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The Annotated Guide To Banana Republic’s “Startup Guy” Look
Banana Republic, for its fall fashion line, has put together a “Startup Guy” look, which reads more “Brooklyn Guy on the L train” than hoodie-wearing tech dork. But no matter: Fashion is aspirational. “The Startup Guy” outfit isn’t what dudes working in tech today actually wear, it is what they may want to look like after they see BR’s latest catalog.
But what exactly makes this man in khakis and a blue button-down—pretty standard fare for business casual—the prototypical “startup guy”? Fast Company tried discern what about this getup Banana Republic thinks screams “startup guy.” 
Read More>

The Annotated Guide To Banana Republic’s “Startup Guy” Look

Banana Republic, for its fall fashion line, has put together a “Startup Guy” look, which reads more “Brooklyn Guy on the L train” than hoodie-wearing tech dork. But no matter: Fashion is aspirational. “The Startup Guy” outfit isn’t what dudes working in tech today actually wear, it is what they may want to look like after they see BR’s latest catalog.

But what exactly makes this man in khakis and a blue button-down—pretty standard fare for business casual—the prototypical “startup guy”? Fast Company tried discern what about this getup Banana Republic thinks screams “startup guy.” 

Read More>

This 4,400 square-foot desk creates hiding holes for an escape within the office.

One creative agency decided to reinvent the idea of a “desk” entirely. Instead of installing a metal slide or set of pinball machines, the New York-based Barbarian Group built one giant “superdesk” out of plywood and a single pour of resin. The whole thing stands at 4,400 square feet, and undulates throughout the space, creating regular desk-like slabs, but also oddly-shaped nooks and crannies.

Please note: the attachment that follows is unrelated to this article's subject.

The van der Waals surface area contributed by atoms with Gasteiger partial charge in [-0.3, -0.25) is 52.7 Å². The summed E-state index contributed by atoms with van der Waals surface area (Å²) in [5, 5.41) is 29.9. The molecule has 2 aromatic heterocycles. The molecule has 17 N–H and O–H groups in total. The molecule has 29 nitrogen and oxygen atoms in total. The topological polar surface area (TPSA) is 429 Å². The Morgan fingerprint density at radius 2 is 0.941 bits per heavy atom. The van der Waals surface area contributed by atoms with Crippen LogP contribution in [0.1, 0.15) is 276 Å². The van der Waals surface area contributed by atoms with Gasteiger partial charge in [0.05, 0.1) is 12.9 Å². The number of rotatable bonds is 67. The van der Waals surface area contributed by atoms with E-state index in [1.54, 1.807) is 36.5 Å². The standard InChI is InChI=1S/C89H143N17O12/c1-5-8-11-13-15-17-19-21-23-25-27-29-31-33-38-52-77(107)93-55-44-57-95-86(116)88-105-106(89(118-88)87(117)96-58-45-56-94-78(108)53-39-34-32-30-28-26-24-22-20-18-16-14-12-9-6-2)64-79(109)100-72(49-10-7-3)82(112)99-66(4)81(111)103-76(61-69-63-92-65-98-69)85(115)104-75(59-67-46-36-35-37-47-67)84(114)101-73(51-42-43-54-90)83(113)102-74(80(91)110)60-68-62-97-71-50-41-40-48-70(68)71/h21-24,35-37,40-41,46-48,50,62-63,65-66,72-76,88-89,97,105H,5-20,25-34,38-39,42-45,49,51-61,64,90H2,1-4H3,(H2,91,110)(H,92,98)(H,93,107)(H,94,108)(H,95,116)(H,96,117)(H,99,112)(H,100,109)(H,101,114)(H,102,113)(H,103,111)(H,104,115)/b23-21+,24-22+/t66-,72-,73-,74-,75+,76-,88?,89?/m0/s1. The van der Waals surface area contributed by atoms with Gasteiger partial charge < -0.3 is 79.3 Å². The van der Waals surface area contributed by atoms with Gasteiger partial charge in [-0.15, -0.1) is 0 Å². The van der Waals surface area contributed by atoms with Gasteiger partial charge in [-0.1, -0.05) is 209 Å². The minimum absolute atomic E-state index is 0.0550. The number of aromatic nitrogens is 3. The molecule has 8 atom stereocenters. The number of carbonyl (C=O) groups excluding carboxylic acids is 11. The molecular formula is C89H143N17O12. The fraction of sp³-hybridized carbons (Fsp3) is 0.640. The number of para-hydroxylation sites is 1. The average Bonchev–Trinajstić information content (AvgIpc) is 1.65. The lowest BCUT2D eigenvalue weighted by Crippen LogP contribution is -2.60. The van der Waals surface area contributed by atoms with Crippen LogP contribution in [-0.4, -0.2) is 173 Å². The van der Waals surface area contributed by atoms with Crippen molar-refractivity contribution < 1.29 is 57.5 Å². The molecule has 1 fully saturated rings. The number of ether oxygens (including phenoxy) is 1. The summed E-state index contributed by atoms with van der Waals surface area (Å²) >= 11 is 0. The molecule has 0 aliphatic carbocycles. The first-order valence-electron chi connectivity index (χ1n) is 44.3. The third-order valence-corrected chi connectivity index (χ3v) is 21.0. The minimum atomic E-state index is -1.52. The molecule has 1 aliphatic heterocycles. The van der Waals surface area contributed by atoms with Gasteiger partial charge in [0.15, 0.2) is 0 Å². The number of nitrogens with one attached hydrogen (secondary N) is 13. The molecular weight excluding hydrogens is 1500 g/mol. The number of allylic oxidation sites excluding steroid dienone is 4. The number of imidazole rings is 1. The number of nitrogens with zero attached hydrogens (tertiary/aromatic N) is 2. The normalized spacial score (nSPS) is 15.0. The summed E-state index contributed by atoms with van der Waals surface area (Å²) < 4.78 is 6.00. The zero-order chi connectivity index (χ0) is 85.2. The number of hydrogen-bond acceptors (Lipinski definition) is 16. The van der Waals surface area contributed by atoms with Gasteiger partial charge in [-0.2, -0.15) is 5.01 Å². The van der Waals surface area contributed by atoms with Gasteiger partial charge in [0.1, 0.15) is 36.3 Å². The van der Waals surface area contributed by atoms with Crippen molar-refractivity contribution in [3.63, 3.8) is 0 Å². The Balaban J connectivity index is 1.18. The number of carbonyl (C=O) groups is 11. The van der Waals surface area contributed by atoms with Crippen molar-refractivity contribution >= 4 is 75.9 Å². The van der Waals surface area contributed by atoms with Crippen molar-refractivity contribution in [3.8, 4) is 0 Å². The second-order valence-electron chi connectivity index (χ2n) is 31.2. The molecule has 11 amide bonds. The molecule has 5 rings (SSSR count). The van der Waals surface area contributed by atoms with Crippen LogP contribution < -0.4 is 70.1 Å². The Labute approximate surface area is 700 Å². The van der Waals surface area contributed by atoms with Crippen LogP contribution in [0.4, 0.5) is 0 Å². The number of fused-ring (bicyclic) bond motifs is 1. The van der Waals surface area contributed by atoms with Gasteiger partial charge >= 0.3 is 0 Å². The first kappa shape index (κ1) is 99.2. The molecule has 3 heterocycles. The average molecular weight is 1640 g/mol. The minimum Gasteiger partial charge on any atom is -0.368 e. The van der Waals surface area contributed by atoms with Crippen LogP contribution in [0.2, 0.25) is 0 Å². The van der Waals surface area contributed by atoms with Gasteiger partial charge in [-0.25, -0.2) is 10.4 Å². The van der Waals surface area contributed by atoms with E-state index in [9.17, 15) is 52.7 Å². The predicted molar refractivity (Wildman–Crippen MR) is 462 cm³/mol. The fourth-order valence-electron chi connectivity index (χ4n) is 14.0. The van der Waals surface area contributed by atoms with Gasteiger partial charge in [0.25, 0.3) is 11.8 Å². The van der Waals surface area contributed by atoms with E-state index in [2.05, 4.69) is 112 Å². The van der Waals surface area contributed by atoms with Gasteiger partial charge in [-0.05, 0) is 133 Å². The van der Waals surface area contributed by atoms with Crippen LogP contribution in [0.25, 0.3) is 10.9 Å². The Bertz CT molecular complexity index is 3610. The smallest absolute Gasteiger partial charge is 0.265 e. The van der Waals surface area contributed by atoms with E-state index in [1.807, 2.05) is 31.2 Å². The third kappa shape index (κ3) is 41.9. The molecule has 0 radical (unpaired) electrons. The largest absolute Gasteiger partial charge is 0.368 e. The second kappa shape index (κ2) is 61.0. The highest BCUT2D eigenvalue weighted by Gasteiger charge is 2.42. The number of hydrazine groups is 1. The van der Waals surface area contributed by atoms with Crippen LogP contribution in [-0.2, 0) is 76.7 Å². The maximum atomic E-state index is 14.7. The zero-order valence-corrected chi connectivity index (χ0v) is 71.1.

“We really wanted everyone sitting under a desk, but we also wanted to create spaces where people could escape to.”

Always re-examine and reflect on where you are in your career at least every two years. Even if you’re perfectly happy with your job, the exercise forces you to check that you are actually enjoying your work and learning on the job rather than just being comfortable.

Edmond Lau, who was an early engineer at Quora, offers advice that he received by way of a friend’s mento.

4 must-have skills to bolster any career

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A New App Will Let You Share Your Leftovers With Strangers
Startups have made it so much easier for peer-to-peer buying and bartering these days. Need a place to stay? Swap houses. Want to fill out your wardrobe? Swap clothing. And coming soon is Leftover Swap, a smartphone app to help you barter or give away your leftovers.
This is either ingenius or cringe-worthy, depending on your penchant for other people’s unfinished meals.
"It’s obviously not for everybody," says Leftover Swap co-founder Dan Newman. “But for as many people who seemingly have a problem with it, there’s people who love the idea."